Articles Tagged with innocent spouse

How Long Do I Have to File for Innocent Spouse Relief?
You generally must file a request for innocent spouse relief within two years from the date that the IRS first attempts to collect the tax from you. If you do not have all of the documentation you need, you still need to file the form 8857 within the two-year period.

When Collection Activities Are Commenced

The IRS is considered to have made an attempt to collect tax from you when one of the following four actions is taken:

Can I Prevent My Spouse From Getting Innocent Spouse Relief?
The IRS must notify the other spouse—referred to as the nonrequesting spouse—if one spouse files a request for innocent spouse relief. If your spouse is successful in their attempt to receive innocent spouse relief, you will be on the hook for the tax debt, interest, and penalties that they get relief from. Because of this, the IRS gives the nonrequesting spouse the right to present evidence and dispute the request for innocent spouse relief.

Your Rights as a Nonrequesting Spouse

The nonrequesting spouse must be notified when the requesting spouse files a request for innocent spouse relief. The nonrequesting spouse must also be notified of the Service’s preliminary and final determinations regarding the request for innocent spouse relief.

The Requirements for Traditional Innocent Spouse Relief
Traditional innocent spouse relief is one of three types of defenses available to taxpayers when the IRS is attempting to collect tax that is attributable to a return filed jointly with your spouse or former spouse. The IRS can collect from either spouse for tax assessed on a joint return, but innocent spouse defenses allow you to avoid liability for these items, if certain requirements are met.

The Conditions for Innocent Spouse Relief

All four of the following conditions must be met in order for you to qualify for traditional innocent spouse relief:

What’s the Difference Between an Innocent Spouse and an Injured Spouse?
An innocent spouse defense is used to get relief from the typical joint and several liability that exists for joint tax returns. If you filed a joint return, and your spouse erroneously understated the amount of tax owed, you can attempt to claim innocent spouse relief. If you are successful, the IRS will not attempt to collect the understated tax from you.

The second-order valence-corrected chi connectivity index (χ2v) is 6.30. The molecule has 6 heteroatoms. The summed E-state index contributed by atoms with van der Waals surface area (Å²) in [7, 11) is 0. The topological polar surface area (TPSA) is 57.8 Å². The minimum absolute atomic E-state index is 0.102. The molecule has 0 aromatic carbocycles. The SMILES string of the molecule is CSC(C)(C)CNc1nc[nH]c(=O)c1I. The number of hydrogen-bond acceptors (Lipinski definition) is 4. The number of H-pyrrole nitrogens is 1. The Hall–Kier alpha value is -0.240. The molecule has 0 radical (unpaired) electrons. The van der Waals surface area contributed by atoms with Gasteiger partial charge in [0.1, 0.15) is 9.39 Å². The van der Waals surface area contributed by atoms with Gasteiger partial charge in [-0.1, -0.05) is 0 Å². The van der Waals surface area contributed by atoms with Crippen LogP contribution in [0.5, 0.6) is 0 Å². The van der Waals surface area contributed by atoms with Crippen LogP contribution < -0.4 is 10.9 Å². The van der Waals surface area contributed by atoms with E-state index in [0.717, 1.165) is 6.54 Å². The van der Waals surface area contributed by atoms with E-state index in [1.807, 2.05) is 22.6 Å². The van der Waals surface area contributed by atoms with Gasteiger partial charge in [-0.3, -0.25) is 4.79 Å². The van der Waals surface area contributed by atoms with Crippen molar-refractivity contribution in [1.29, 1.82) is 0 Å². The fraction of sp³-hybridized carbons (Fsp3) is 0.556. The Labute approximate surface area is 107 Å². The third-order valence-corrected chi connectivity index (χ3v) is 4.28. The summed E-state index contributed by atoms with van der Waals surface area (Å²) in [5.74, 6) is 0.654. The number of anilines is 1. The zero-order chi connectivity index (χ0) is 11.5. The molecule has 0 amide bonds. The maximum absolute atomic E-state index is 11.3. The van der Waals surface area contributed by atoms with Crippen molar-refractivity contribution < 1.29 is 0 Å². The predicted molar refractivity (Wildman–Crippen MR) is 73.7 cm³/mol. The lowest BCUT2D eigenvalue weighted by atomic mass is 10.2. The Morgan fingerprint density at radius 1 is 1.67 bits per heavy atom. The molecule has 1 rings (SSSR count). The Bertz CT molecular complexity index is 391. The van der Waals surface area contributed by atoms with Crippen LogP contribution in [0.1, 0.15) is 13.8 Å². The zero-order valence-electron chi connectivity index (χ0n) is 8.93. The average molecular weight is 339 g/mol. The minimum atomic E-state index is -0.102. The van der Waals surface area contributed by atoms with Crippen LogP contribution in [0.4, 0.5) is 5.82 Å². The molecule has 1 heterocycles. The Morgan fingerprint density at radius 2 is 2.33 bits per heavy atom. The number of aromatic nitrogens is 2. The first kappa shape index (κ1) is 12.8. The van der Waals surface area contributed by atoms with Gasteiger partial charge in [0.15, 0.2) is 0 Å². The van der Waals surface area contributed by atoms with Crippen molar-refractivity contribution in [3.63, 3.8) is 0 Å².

An injured spouse is a spouse whose portion of a joint tax refund has been offset due to the other spouse’s financial obligations. An injured spouse can use form 8379 to attempt to reclaim their portion of a refund, but only if they are not responsible for the spouse’s financial obligation that caused the offset, and if the injured spouse either paid federal tax during the year or is due a refundable tax credit.

Why Tax Refunds Are Offset

Innocent Spouse Relief Options: Separation of Liability
Separation of liability is an innocent spouse defense that allocates a tax deficiency between two spouses in proportion to each spouse’s contribution to the deficiency. While the IRS can generally collect the entire tax debt for a joint return from either spouse, separation of liability—along with the other innocent spouse relief options—prevents the IRS from collecting tax from one spouse when the erroneous item on the return is attributable to the other spouse.

The Conditions for Separation of Liability Relief

In order to qualify for separation of liability, you must have filed a joint return and meet one of the following conditions:

The Requirements for Equitable Relief as an Innocent Spouse